But there’s one last aspect of the covenant between David and Jonathan that is very important to us. When two ancient people cut a covenant, it lasted until death. The only way they could get out of the covenant was to die. Jesus cut a covenant with us. He was faithful until death. We too must be faithful until death. Once we’ve entered the covenant, there’s no turning back. We have all of His riches in the heavenly places, but we also have the responsibility to follow Him all the way until death.
David and Jonathan’s covenant relationship teaches us a lot about life — and a lot about death.

1 Samuel : Chapter 18
1)  After David had finished talking with Saul, Jonathan became one in spirit with David, and he loved him as himself. 2)  From that day Saul kept David with him and did not let him return home to his family. 3)  And Jonathan made a covenant with David because he loved him as himself. 4)  Jonathan took off the robe he was wearing and gave it to David, along with his tunic, and even his sword, his bow and his belt. 5)  Whatever mission Saul sent him on, David was so successful that Saul gave him a high rank in the army. This pleased all the troops, and Saul’s officers as well.

Book of the Month

Sammy Tippit told his fiancée, “I can’t promise we’ll be rich, but life won’t be boring.”
Sammy had no idea what an understatement that would become. Beginning in the bars of Baton Rouge and the nightclubs of Chicago, Tippit has shared the news of life-changing faith in Christ all over the world – including in the middle of a revolution in Romania, the aftermath of genocide in Rwanda, and war in Burundi and the Congo.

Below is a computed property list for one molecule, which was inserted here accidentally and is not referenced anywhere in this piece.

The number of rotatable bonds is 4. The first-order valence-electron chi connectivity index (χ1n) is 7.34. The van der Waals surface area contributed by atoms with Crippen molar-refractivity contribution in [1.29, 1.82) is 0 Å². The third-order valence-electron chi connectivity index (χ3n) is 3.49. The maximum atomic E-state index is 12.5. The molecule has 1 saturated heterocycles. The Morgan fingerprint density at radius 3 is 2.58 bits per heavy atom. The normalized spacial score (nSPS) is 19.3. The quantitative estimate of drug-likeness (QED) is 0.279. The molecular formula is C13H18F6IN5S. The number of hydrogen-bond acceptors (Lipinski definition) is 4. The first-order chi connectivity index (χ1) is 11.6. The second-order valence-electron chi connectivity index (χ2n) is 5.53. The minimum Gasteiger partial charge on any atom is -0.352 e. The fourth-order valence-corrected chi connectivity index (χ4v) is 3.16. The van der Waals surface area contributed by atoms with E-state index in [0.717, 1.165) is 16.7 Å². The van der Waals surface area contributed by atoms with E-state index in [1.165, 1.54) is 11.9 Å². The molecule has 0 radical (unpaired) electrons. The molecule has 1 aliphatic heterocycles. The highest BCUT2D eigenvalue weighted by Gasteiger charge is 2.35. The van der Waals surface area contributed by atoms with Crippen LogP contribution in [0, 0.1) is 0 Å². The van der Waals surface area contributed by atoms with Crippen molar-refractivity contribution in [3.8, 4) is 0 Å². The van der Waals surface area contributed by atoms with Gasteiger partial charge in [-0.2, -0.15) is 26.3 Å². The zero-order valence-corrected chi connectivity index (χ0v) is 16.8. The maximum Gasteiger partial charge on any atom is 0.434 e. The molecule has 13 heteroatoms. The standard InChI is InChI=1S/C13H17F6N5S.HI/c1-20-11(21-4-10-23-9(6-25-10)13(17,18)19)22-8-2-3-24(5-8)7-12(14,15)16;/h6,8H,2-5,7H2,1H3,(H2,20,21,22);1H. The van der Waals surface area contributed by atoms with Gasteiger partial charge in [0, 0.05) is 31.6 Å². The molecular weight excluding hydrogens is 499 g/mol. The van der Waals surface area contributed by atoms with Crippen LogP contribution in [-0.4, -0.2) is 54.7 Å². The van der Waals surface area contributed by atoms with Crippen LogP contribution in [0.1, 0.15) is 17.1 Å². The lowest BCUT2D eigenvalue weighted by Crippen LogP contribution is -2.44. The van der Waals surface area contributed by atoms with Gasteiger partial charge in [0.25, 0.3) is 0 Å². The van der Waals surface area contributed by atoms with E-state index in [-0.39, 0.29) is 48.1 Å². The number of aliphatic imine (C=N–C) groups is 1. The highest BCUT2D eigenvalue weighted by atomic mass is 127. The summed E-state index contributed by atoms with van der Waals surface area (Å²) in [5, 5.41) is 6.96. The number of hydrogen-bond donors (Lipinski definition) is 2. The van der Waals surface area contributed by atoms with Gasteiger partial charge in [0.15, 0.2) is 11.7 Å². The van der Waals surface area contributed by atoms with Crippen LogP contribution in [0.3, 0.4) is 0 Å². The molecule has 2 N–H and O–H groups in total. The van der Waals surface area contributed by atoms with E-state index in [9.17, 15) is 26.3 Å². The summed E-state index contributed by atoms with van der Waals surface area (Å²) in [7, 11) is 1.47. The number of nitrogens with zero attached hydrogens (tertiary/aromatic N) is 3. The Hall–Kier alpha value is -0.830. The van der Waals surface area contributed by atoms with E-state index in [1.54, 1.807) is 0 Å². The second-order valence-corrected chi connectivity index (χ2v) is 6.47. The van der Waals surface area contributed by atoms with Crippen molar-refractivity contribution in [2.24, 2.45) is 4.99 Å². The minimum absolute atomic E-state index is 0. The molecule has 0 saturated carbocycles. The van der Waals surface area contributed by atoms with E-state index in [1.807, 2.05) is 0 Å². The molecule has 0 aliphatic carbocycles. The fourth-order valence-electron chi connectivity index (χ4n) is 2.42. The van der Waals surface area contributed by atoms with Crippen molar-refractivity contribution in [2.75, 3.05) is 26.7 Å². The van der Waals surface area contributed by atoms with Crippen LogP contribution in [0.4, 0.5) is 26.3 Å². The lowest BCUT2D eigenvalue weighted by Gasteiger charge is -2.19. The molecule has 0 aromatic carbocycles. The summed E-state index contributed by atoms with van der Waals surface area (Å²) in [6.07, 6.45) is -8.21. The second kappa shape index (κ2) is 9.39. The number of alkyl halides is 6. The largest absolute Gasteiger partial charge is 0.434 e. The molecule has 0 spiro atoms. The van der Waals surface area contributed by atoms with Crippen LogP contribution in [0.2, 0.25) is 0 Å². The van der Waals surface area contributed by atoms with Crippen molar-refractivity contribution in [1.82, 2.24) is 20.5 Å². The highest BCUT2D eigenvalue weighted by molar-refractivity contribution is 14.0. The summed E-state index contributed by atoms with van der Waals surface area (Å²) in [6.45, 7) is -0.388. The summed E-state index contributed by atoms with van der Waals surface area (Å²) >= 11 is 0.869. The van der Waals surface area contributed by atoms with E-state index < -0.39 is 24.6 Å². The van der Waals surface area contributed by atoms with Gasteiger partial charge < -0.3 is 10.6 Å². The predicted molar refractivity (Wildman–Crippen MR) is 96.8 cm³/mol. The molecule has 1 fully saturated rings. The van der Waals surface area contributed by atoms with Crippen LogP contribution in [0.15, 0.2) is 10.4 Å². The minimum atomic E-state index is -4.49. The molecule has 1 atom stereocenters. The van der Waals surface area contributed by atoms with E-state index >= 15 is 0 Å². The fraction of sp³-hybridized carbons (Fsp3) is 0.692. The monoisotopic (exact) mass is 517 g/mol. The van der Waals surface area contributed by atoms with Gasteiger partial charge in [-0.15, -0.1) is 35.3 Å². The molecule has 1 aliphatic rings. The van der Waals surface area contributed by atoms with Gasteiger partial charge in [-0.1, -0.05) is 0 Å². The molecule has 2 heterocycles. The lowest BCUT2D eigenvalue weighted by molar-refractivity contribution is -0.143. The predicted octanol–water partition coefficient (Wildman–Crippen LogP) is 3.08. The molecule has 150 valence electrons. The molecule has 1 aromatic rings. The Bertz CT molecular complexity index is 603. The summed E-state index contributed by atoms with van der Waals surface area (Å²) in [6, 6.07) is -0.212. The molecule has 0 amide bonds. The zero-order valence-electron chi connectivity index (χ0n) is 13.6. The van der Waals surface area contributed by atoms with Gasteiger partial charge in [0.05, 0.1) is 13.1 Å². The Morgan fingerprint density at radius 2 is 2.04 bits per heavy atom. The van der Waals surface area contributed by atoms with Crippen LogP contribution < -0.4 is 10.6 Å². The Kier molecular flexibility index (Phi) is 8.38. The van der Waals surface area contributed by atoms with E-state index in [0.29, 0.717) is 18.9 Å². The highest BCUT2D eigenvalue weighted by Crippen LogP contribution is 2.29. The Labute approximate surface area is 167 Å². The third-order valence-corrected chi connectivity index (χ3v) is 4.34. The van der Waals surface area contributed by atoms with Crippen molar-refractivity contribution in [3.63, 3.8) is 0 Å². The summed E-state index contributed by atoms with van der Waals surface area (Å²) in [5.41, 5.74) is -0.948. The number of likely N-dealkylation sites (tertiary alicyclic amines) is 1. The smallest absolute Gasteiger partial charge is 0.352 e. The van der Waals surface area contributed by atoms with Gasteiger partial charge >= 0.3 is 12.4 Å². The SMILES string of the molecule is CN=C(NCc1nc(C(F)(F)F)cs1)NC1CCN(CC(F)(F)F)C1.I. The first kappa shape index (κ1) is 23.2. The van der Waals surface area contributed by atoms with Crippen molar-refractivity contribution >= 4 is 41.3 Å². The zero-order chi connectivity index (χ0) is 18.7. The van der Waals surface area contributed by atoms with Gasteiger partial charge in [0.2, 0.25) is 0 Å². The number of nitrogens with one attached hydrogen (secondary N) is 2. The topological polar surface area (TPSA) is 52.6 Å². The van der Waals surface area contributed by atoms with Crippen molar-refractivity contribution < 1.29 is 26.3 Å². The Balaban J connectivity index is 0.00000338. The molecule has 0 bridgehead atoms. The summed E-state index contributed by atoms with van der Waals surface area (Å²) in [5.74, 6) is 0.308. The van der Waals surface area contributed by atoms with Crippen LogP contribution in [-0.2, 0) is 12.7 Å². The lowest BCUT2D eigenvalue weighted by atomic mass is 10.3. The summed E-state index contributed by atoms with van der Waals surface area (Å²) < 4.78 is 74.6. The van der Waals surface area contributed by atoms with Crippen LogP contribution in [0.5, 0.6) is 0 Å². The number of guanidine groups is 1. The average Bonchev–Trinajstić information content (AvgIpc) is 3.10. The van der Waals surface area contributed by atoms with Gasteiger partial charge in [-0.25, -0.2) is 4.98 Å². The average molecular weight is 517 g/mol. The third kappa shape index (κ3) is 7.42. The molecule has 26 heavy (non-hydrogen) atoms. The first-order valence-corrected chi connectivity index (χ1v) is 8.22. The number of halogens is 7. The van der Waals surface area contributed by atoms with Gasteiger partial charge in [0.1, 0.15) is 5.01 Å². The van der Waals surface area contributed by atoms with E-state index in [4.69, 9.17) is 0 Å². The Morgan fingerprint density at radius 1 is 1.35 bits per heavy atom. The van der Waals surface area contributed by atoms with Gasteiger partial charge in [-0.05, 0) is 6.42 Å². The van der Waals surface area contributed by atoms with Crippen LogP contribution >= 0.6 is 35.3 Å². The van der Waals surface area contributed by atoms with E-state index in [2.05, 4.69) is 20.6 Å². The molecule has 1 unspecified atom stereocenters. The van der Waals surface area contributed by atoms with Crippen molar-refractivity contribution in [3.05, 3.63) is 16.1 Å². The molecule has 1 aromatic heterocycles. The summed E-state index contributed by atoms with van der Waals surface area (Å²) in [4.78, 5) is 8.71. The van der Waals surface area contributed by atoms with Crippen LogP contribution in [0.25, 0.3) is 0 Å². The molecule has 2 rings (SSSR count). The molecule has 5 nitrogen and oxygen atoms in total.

Sammy’s lifelong adventure has come at a great price. He’s been cursed, threatened, arrested, deported, and blacklisted. He’s also been personally broken, ravaged with illness, and devastated by grief.
Yet he continues to preach to in stadiums, in open fields, and via satellite technology to hundreds of thousands around the globe.  For all other books…

About Sammy Tippit Ministries

STM has been providing inspiration and help around the world for nearly 50 years. Sammy Tippit, founder and president, is a world renowned counselor, teacher and evangelist with experience serving and helping people in over 80 countries. Sammy provides materials that help people tackle a broad array of social, societal, psychological and spiritual issues. He is particularly passionate about making materials accessible to other countries around the world. Sammy is married to Debara “Tex” Tippit, and they have two children and five grandchildren.
Sammy Tippit Ministries is a registered 501c3 non-profit organization.
Contact: info@sammytippit.org